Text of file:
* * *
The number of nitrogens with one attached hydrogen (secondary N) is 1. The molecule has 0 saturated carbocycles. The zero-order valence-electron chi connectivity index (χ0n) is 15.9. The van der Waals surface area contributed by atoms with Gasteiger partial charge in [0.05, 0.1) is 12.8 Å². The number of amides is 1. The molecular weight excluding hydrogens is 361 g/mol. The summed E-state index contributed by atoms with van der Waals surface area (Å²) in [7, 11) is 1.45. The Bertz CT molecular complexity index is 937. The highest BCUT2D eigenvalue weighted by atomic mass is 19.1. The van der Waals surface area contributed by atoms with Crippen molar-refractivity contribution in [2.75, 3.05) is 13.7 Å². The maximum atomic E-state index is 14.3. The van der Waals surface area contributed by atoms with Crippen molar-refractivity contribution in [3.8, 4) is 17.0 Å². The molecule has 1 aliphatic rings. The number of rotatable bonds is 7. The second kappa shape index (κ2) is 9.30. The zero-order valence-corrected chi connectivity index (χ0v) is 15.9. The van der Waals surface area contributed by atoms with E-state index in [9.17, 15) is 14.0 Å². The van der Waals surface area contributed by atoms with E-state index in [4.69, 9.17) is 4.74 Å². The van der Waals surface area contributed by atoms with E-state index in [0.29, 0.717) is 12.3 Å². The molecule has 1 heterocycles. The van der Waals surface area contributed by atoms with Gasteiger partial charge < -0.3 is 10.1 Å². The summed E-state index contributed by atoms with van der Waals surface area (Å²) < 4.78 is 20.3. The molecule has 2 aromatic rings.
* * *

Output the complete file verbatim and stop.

The number of nitrogens with one attached hydrogen (secondary N) is 1. The molecule has 0 saturated carbocycles. The zero-order valence-electron chi connectivity index (χ0n) is 15.9. The van der Waals surface area contributed by atoms with Gasteiger partial charge in [0.05, 0.1) is 12.8 Å². The number of amides is 1. The molecular weight excluding hydrogens is 361 g/mol. The summed E-state index contributed by atoms with van der Waals surface area (Å²) in [7, 11) is 1.45. The Bertz CT molecular complexity index is 937. The highest BCUT2D eigenvalue weighted by atomic mass is 19.1. The van der Waals surface area contributed by atoms with Crippen molar-refractivity contribution in [2.75, 3.05) is 13.7 Å². The maximum atomic E-state index is 14.3. The van der Waals surface area contributed by atoms with Crippen molar-refractivity contribution in [3.8, 4) is 17.0 Å². The molecule has 1 aliphatic rings. The number of rotatable bonds is 7. The second kappa shape index (κ2) is 9.30. The zero-order valence-corrected chi connectivity index (χ0v) is 15.9. The van der Waals surface area contributed by atoms with E-state index in [9.17, 15) is 14.0 Å². The van der Waals surface area contributed by atoms with E-state index in [4.69, 9.17) is 4.74 Å². The van der Waals surface area contributed by atoms with E-state index in [0.29, 0.717) is 12.3 Å². The molecule has 1 heterocycles. The van der Waals surface area contributed by atoms with Gasteiger partial charge < -0.3 is 10.1 Å². The summed E-state index contributed by atoms with van der Waals surface area (Å²) < 4.78 is 20.3. The molecule has 2 aromatic rings.